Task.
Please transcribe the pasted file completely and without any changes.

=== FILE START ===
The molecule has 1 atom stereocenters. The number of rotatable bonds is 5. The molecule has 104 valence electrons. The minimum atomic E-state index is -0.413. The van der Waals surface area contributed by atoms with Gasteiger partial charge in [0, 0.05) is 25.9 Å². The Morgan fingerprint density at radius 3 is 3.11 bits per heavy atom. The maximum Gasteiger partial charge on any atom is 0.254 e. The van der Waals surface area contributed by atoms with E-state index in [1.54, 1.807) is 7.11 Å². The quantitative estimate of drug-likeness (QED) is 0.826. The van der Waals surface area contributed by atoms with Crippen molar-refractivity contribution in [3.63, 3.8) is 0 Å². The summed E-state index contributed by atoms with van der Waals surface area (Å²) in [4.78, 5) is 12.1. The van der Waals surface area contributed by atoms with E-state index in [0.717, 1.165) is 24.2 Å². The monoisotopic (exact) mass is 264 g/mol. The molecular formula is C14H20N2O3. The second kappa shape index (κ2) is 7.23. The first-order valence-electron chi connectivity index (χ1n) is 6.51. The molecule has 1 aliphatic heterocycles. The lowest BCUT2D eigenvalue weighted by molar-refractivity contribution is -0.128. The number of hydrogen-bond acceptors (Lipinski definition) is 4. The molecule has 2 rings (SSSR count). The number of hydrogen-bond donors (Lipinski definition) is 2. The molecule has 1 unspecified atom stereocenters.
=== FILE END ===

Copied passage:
The molecule has 1 atom stereocenters. The number of rotatable bonds is 5. The molecule has 104 valence electrons. The minimum atomic E-state index is -0.413. The van der Waals surface area contributed by atoms with Gasteiger partial charge in [0, 0.05) is 25.9 Å². The Morgan fingerprint density at radius 3 is 3.11 bits per heavy atom. The maximum Gasteiger partial charge on any atom is 0.254 e. The van der Waals surface area contributed by atoms with E-state index in [1.54, 1.807) is 7.11 Å². The quantitative estimate of drug-likeness (QED) is 0.826. The van der Waals surface area contributed by atoms with Crippen molar-refractivity contribution in [3.63, 3.8) is 0 Å². The summed E-state index contributed by atoms with van der Waals surface area (Å²) in [4.78, 5) is 12.1. The van der Waals surface area contributed by atoms with E-state index in [0.717, 1.165) is 24.2 Å². The monoisotopic (exact) mass is 264 g/mol. The molecular formula is C14H20N2O3. The second kappa shape index (κ2) is 7.23. The first-order valence-electron chi connectivity index (χ1n) is 6.51. The molecule has 1 aliphatic heterocycles. The lowest BCUT2D eigenvalue weighted by molar-refractivity contribution is -0.128. The number of hydrogen-bond acceptors (Lipinski definition) is 4. The molecule has 2 rings (SSSR count). The number of hydrogen-bond donors (Lipinski definition) is 2. The molecule has 1 unspecified atom stereocenters.